|x128 OS/2 v0.5b5||- by Tim Walker|
That boy now possesses a 48k Sinclair Spectrum home computer. 8-bit, 16-colour display output, cassette storage of data and -- to the eternal derision of owners of its great arch-rival, the Commodore 64 -- a solitary monophonic internal beeper for sound, which halted the computer every time it sounded.
And yet that little black box, and the thousands of classic games written for it, changed the lives of this youngster and millions of others -- particularly in the UK and Europe -- for good. To the point where these same folk, now in their twenties and thirties and often still in computing (working on machines hundreds of times more powerful), still turn their ear to the past, where they can still hear that little black box beeping plaintively at them, its siren song calling them back for one more game of Jet Set Willy...
Stop me, stop me! I'm afraid to say that even today I am, despite sitting before a Pentium as I type this, still a Spectrum addict. And, it seems, I am not alone. The 'net is home to a plethora of Web and FTP sites, and even a whole newsgroup (comp.sys.sinclair), devoted entirely to the love and preservation of all things Sinclair, such as the Spectrum16/48/128, ZX80/81, QL and so on. (I haven't room to expand on the Internet's Spectrum fan base here, but can recommend the comp.sys.sinclair FAQ as an excellent starting point.)
...and the program has rarely been switched off since! In the league of my all-time favourite OS/2 apps, x128 OS/2 is already nudging up there with PMMail and Object Desktop -- and only after a few days' usage. Briefly, x128 is a PM-based Spectrum emulator which uses DIVE for the video interface. It is capable of running programs written for the original 16K and 48K Spectrum models, as well as the slightly later Spectrum 128.
As one might guess from the name, x128 requires the EMX runtime to run (the necessary files are included in the archive though). It also needs a 486DX2-66 or better, Warp 3 or 4 and DIVE and DART-compatible video and sound hardware (most modern cards fall within this category). On my machine the program loads within a few seconds, and has not crashed once; considering the intensity of my usage of the program lately, this is most impressive, and a major plus point.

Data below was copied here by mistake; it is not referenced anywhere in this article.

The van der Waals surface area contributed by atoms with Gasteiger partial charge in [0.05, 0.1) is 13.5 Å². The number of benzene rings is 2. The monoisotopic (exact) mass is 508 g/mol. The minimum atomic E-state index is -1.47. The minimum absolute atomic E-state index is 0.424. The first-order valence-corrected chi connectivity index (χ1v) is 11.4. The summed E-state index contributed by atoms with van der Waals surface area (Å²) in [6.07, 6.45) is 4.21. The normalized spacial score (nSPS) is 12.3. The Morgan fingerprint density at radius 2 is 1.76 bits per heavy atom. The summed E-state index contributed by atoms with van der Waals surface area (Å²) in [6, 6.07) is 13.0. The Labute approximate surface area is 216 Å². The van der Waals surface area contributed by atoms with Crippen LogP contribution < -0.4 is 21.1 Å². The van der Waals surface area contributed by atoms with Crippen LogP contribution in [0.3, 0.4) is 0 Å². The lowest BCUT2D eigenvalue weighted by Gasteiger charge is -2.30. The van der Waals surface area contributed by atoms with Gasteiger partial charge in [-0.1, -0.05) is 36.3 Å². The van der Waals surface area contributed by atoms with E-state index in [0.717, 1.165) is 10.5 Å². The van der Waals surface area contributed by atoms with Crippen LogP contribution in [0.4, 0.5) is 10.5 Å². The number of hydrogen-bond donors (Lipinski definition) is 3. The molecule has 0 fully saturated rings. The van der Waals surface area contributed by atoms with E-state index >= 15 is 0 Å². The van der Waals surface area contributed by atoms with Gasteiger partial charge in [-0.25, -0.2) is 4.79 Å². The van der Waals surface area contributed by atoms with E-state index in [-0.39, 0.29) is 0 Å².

For those concerned about copyright, many of the original game authors have given permission for their old games to be used this way (many are still in the business, now writing games for the PC or consoles). x128 can use both .sna and .z80 snapshots -- as long as the actual files are sound they should present no problems. I've had no corrupted files to date, except for one which merely "rebooted" the Spectrum "inside" the emulator. Set up the program object to associate with .sna and .z80 files, and a double-click will take you straight into the game.
Watching the emulator in action is quite remarkable, because it's so eerily true to the "feel" of a Spectrum (GIF, 7.6k) -- sound, video, speed and all. I found snapshots of all my old faves (Manic Miner [GIF, 6.5k] and most of the Ultimate Play The Game range like Jetpac [GIF, 3.5k], Trans Am and Lunar Jetman ) and all the memories and gameplay methods came flooding back instantly. For someone who spent many hours on the Spectrum in the early 80s, playing an original Spectrum game in a window on one's OS/2 Desktop is an experience which takes some getting used to.
In fact, just before publishing, a new version was released (it can be found on the x128 home page mentioned above). As promised, it has drag-n-drop and a few other refinements.
And a little rainbow across one corner.
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Copyright © 1997 - Falcon Networking